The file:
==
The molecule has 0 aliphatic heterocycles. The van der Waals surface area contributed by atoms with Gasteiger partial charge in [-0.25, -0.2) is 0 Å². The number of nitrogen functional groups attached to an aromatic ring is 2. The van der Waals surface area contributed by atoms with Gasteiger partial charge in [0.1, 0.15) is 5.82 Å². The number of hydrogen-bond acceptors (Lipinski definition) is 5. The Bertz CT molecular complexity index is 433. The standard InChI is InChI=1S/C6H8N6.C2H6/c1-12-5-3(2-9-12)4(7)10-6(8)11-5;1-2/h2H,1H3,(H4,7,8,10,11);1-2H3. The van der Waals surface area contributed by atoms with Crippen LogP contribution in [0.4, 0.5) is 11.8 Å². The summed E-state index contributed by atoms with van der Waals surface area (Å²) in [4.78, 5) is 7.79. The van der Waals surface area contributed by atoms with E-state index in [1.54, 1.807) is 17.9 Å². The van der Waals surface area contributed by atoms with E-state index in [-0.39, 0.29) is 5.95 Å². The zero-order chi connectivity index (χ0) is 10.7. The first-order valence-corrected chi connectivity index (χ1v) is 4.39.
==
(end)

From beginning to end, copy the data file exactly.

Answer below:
The molecule has 0 aliphatic heterocycles. The van der Waals surface area contributed by atoms with Gasteiger partial charge in [-0.25, -0.2) is 0 Å². The number of nitrogen functional groups attached to an aromatic ring is 2. The van der Waals surface area contributed by atoms with Gasteiger partial charge in [0.1, 0.15) is 5.82 Å². The number of hydrogen-bond acceptors (Lipinski definition) is 5. The Bertz CT molecular complexity index is 433. The standard InChI is InChI=1S/C6H8N6.C2H6/c1-12-5-3(2-9-12)4(7)10-6(8)11-5;1-2/h2H,1H3,(H4,7,8,10,11);1-2H3. The van der Waals surface area contributed by atoms with Crippen LogP contribution in [0.4, 0.5) is 11.8 Å². The summed E-state index contributed by atoms with van der Waals surface area (Å²) in [4.78, 5) is 7.79. The van der Waals surface area contributed by atoms with E-state index in [1.54, 1.807) is 17.9 Å². The van der Waals surface area contributed by atoms with E-state index in [-0.39, 0.29) is 5.95 Å². The zero-order chi connectivity index (χ0) is 10.7. The first-order valence-corrected chi connectivity index (χ1v) is 4.39.